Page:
Since Ms. Joyce Banda took over as the President early this year, Malawi has decided to ban President Bashir from entering the country. Prior to that, President Bashir had visited Malawi last October when the country hosted the Common Market for Eastern and Southern Africa (COMESA) Heads of State and Government Summit in its capital, Lilongwe. This shift in the country’s stand regarding President Bashir can be linked to its’ need for economic aid. President Banda has made it clear that her country will not host President Bashir as that would lead to the freezing of aid by international donors and that the country’s economic recovery and welfare is her first priority. Almost 40 per cent of Malawi’s economy is dependent on international aid. Though she has been criticised by some African leaders for placing national interest before African unity, it is true that as an ICC member state, like many other African nations, Malawi is obliged to cooperate with it and arrest President Bashir if he visits the country. Malawi’s decision has been supported and backed by Botswana.

While on the one hand the AU seeks full recognition on the international arena, on the other hand, it has defied ICC’s demands that it should arrest President Bashir and insisted that as the leader of an African nation he should be invited for all the summits. In 2009, the AU said it would not respect the ICC warrant and urged the United Nations to suspend the arrest order. The organisation has declared that the western powers should allow the continent to implement "African solutions to African problems".

According to the AU, President Bashir, as a current head of a state, is entitled to immunity from prosecution for any criminal offense. The organisation also insists that the state parties of the ICC cannot be required to surrender him for trail without the consent of Sudan, which is a non-part state of the ICC. Therefore, President Bashir cannot be tried or arrested while still in office. The argument for regional unity and peace is also offered by the Union. It fears that the arrest of President Bashir will break down the already strained peace process between Sudan and South Sudan. The differing stand taken by Malawi reflects the lack of unanimity within the Union regarding the issue. The divisions were, in fact, visible even before the ICC warrant was issued in 2009. During the 2007 AU summit, Chad’s President Idris Déby launched an attack on Sudan, accusing the regime of waging a genocide and racial war in Darfur and complaining that African and international leaders were failing to confront Khartoum on the issue.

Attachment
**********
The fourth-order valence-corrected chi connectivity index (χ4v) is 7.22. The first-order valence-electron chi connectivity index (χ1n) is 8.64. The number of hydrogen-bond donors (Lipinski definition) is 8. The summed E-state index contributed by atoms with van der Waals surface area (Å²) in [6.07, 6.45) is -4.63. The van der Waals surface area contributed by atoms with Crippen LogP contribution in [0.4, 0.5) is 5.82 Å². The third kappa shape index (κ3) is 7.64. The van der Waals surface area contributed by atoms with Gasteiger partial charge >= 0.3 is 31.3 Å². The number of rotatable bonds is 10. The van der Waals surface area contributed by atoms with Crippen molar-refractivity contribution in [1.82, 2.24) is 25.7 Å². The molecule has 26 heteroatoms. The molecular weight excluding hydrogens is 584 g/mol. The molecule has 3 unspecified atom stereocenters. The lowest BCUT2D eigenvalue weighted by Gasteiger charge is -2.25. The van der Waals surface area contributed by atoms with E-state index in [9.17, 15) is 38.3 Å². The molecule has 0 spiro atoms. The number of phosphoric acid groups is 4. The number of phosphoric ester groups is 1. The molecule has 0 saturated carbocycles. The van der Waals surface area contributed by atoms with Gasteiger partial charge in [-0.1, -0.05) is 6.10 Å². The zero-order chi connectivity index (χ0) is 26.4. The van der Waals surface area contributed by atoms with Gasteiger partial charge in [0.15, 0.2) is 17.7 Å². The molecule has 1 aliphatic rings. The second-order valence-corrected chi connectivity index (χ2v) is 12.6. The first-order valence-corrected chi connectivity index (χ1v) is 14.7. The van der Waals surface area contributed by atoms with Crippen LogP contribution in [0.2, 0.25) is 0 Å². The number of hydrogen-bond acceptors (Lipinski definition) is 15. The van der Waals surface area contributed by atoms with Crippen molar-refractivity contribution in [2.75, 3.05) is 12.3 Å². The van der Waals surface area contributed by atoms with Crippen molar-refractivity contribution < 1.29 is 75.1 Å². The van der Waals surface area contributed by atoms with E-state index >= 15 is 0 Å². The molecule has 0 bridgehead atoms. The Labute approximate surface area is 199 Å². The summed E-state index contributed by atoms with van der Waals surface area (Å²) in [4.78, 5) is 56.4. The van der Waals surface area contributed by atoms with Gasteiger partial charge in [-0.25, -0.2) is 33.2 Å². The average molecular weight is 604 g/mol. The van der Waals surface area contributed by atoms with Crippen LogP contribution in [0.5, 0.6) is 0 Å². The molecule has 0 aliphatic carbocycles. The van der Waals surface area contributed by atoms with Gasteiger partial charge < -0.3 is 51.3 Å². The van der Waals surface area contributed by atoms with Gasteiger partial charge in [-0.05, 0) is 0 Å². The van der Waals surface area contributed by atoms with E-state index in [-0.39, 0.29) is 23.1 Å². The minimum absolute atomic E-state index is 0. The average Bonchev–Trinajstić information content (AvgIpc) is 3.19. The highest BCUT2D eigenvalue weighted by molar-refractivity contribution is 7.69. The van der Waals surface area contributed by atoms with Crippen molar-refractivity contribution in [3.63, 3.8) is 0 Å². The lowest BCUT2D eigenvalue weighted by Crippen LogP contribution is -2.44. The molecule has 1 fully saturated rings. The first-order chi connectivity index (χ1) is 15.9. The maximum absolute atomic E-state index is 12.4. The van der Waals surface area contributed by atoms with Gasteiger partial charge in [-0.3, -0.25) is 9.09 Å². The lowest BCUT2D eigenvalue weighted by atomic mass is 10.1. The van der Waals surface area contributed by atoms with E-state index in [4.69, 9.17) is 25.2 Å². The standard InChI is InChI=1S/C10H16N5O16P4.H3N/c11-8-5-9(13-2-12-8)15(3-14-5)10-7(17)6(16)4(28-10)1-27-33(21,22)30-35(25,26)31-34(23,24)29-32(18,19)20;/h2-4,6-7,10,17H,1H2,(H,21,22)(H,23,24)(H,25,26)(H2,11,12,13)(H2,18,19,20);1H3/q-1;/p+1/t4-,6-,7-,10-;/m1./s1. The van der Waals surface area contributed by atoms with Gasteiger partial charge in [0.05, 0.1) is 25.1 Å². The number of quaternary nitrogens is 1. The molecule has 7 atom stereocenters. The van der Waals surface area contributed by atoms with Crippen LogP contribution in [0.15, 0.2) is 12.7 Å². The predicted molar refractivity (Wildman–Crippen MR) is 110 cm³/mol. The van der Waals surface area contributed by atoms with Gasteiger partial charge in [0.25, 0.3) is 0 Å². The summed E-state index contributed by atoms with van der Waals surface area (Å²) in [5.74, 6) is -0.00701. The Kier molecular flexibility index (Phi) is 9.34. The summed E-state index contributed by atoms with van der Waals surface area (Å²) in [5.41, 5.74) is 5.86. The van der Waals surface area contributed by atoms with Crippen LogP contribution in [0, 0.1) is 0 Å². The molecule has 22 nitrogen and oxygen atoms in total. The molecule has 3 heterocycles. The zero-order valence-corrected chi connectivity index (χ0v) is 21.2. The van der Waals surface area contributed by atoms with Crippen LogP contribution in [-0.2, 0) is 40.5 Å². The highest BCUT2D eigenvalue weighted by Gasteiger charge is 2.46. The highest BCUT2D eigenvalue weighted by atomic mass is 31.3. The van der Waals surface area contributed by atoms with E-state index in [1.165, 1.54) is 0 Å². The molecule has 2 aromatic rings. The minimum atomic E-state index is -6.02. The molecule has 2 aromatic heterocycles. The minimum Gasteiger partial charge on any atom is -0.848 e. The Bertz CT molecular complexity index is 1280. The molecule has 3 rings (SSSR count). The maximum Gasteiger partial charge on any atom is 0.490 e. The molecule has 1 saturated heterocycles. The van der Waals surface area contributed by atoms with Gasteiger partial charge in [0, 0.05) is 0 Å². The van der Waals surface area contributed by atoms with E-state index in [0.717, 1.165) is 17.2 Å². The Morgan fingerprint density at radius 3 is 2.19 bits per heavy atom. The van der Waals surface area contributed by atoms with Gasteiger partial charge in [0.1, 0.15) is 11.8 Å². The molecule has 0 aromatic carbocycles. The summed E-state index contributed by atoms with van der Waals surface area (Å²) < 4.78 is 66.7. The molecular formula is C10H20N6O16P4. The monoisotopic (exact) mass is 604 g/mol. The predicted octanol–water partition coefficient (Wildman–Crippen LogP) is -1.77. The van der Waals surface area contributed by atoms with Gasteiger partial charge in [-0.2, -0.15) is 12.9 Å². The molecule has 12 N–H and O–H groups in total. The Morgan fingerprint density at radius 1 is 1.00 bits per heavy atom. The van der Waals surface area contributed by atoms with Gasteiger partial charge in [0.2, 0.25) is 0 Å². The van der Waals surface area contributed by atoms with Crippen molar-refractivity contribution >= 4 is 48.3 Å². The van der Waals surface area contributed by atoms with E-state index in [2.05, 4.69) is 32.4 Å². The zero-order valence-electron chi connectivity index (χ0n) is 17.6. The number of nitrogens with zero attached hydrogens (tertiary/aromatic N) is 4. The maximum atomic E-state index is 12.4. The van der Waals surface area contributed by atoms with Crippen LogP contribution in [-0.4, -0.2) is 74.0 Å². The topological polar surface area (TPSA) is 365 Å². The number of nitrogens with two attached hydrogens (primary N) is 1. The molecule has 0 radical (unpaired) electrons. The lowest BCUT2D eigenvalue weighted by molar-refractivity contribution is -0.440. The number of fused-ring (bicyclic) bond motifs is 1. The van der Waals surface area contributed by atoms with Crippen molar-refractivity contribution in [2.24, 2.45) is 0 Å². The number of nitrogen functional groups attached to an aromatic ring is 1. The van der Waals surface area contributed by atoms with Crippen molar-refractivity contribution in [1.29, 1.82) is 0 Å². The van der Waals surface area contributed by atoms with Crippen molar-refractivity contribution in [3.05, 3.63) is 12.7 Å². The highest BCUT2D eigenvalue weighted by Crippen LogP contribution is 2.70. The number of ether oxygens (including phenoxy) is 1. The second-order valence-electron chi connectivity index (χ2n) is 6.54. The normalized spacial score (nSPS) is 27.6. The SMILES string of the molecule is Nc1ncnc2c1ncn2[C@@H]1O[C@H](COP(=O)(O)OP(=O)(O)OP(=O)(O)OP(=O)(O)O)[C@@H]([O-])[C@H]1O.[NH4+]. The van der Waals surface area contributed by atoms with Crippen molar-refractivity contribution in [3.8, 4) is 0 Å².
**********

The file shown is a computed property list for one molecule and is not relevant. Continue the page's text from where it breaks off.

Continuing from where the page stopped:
Some of the African countries hold the view that the ICC is biased against Africa and its leaders, while it overlooks the crimes committed by the Western powers. Whether or not the rest of the African countries will slowly stand by the ICC and take note of the warrant against Bashir remains to be seen. However, what has become clear since the January summit is that unity within the AU still remains a distant dream as countries, such as Malawi, continue to prioritise their national interests over regional ones. These divisions will become more apparent if the organisation fails, yet again, to unanimously elect a Chairperson for the AU Commission during the second round of elections in July.

(The writer is a research assistant at Observer Research Foundation)